Today marks the day, fourteen years later, when the news came of my father’s passing. It was an odd, shocking, numbing feeling; one which I still cannot frame in words. The finality is jarring, knowing the last words spoken were the final exchange. While I had no regret in that, specifically, it was harsh nonetheless, and I recall my mind trying, as if by sheer force of will, to turn back time one day, and call him. I’m not sure there was much left to say, really, though there are a few questions I wanted to ask… the kind that always felt too frightening and vulnerable to say out loud, even after he asked me to forgive him for the harm he brought into my life. That day, an old, broken, and fragile man he wept and asked me to forgive him. And I responded, “Dad, I chose to forgive you a long time ago. Yes, I forgive you.”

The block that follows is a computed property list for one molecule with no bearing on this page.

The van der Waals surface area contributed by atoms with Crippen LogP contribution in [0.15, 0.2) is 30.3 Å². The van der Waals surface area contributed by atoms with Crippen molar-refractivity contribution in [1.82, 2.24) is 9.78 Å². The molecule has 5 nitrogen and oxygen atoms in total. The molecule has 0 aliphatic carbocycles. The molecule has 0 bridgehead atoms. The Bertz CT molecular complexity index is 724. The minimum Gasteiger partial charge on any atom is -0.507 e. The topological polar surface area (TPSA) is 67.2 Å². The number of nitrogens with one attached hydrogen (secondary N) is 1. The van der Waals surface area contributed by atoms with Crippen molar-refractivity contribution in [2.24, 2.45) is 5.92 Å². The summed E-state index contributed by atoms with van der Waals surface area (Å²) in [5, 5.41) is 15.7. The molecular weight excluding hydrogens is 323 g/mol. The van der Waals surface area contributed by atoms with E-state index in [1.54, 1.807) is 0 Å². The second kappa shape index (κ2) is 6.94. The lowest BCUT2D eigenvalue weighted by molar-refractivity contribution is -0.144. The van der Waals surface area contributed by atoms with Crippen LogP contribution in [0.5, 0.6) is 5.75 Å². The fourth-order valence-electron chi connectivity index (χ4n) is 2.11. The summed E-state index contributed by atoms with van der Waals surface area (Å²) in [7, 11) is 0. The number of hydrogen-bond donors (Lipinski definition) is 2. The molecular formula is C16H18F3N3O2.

That was 2001. I was 32 years old, a mom of four and pregnant with our fifth. I called Tim before I left the hospital that day, crying, to tell him about our conversation. “Miracles still happen,” I remember saying through tears. Choosing consciously and purposefully to forgive my dad dated back more than a decade before that day. But it didn’t look the way many fit forgiveness into a perfect little box. The consequences for his choices meant that I suffered flashbacks, anxiety disorders (including PTSD), and nightmares every time we had contact for many years, and they became especially haunting after we had children. This continued even after I forgave him most sincerely. My fear that some horrible thing would be done to my family prevented us from feeling comfortable interacting too closely. I meant we attended at most one family event a year, if that.Tim and I chose early in marriage to not risk the lives and innocence of our children by placing them in an environment where abuse of every kind had run rampant and remained buried. This choice, in the eyes of some, would have been cause to judge me as unforgiving. Nonetheless, we made the choice and never looked back. No regret, for the sake of our children.